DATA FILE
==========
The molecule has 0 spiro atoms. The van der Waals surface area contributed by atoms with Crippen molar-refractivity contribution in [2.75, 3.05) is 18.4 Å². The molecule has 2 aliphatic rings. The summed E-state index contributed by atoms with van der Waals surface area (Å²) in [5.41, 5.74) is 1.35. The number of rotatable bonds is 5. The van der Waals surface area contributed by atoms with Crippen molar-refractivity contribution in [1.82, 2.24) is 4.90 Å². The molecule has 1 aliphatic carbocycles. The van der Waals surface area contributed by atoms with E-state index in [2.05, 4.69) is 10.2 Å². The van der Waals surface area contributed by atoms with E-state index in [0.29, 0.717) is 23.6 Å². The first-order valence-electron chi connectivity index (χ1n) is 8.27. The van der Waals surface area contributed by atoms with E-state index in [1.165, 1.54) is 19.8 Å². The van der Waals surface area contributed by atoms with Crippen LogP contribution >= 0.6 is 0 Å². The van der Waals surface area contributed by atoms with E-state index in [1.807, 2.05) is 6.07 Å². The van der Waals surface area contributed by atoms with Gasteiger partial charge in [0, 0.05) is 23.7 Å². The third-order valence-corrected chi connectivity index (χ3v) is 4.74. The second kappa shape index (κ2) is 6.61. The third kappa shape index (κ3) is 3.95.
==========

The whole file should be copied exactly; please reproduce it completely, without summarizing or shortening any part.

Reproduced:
The molecule has 0 spiro atoms. The van der Waals surface area contributed by atoms with Crippen molar-refractivity contribution in [2.75, 3.05) is 18.4 Å². The molecule has 2 aliphatic rings. The summed E-state index contributed by atoms with van der Waals surface area (Å²) in [5.41, 5.74) is 1.35. The number of rotatable bonds is 5. The van der Waals surface area contributed by atoms with Crippen molar-refractivity contribution in [1.82, 2.24) is 4.90 Å². The molecule has 1 aliphatic carbocycles. The van der Waals surface area contributed by atoms with E-state index in [2.05, 4.69) is 10.2 Å². The van der Waals surface area contributed by atoms with E-state index in [0.29, 0.717) is 23.6 Å². The first-order valence-electron chi connectivity index (χ1n) is 8.27. The van der Waals surface area contributed by atoms with E-state index in [1.165, 1.54) is 19.8 Å². The van der Waals surface area contributed by atoms with Crippen LogP contribution >= 0.6 is 0 Å². The van der Waals surface area contributed by atoms with E-state index in [1.807, 2.05) is 6.07 Å². The van der Waals surface area contributed by atoms with Gasteiger partial charge in [0, 0.05) is 23.7 Å². The third-order valence-corrected chi connectivity index (χ3v) is 4.74. The second kappa shape index (κ2) is 6.61. The third kappa shape index (κ3) is 3.95.